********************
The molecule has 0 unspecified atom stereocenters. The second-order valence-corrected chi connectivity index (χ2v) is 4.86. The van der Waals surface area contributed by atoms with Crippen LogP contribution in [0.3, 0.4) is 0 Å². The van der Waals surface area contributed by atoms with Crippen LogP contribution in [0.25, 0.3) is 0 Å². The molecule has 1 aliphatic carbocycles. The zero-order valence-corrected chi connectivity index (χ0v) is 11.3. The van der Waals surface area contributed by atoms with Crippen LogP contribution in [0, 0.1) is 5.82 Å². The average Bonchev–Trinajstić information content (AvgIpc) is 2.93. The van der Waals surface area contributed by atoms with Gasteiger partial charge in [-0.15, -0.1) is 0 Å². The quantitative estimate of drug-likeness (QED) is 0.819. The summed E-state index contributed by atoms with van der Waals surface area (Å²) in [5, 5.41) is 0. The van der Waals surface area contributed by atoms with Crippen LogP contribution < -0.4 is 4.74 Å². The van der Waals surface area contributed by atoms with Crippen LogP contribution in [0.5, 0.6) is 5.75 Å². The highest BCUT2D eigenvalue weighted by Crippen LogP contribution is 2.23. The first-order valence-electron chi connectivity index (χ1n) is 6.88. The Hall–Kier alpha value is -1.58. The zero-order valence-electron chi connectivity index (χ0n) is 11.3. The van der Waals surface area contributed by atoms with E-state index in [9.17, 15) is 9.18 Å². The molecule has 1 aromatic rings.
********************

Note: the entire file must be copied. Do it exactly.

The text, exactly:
The molecule has 0 unspecified atom stereocenters. The second-order valence-corrected chi connectivity index (χ2v) is 4.86. The van der Waals surface area contributed by atoms with Crippen LogP contribution in [0.3, 0.4) is 0 Å². The van der Waals surface area contributed by atoms with Crippen LogP contribution in [0.25, 0.3) is 0 Å². The molecule has 1 aliphatic carbocycles. The zero-order valence-corrected chi connectivity index (χ0v) is 11.3. The van der Waals surface area contributed by atoms with Crippen LogP contribution in [0, 0.1) is 5.82 Å². The average Bonchev–Trinajstić information content (AvgIpc) is 2.93. The van der Waals surface area contributed by atoms with Gasteiger partial charge in [-0.15, -0.1) is 0 Å². The quantitative estimate of drug-likeness (QED) is 0.819. The summed E-state index contributed by atoms with van der Waals surface area (Å²) in [5, 5.41) is 0. The van der Waals surface area contributed by atoms with Crippen LogP contribution < -0.4 is 4.74 Å². The van der Waals surface area contributed by atoms with Crippen LogP contribution in [0.5, 0.6) is 5.75 Å². The highest BCUT2D eigenvalue weighted by Crippen LogP contribution is 2.23. The first-order valence-electron chi connectivity index (χ1n) is 6.88. The Hall–Kier alpha value is -1.58. The zero-order valence-electron chi connectivity index (χ0n) is 11.3. The van der Waals surface area contributed by atoms with E-state index in [9.17, 15) is 9.18 Å². The molecule has 1 aromatic rings.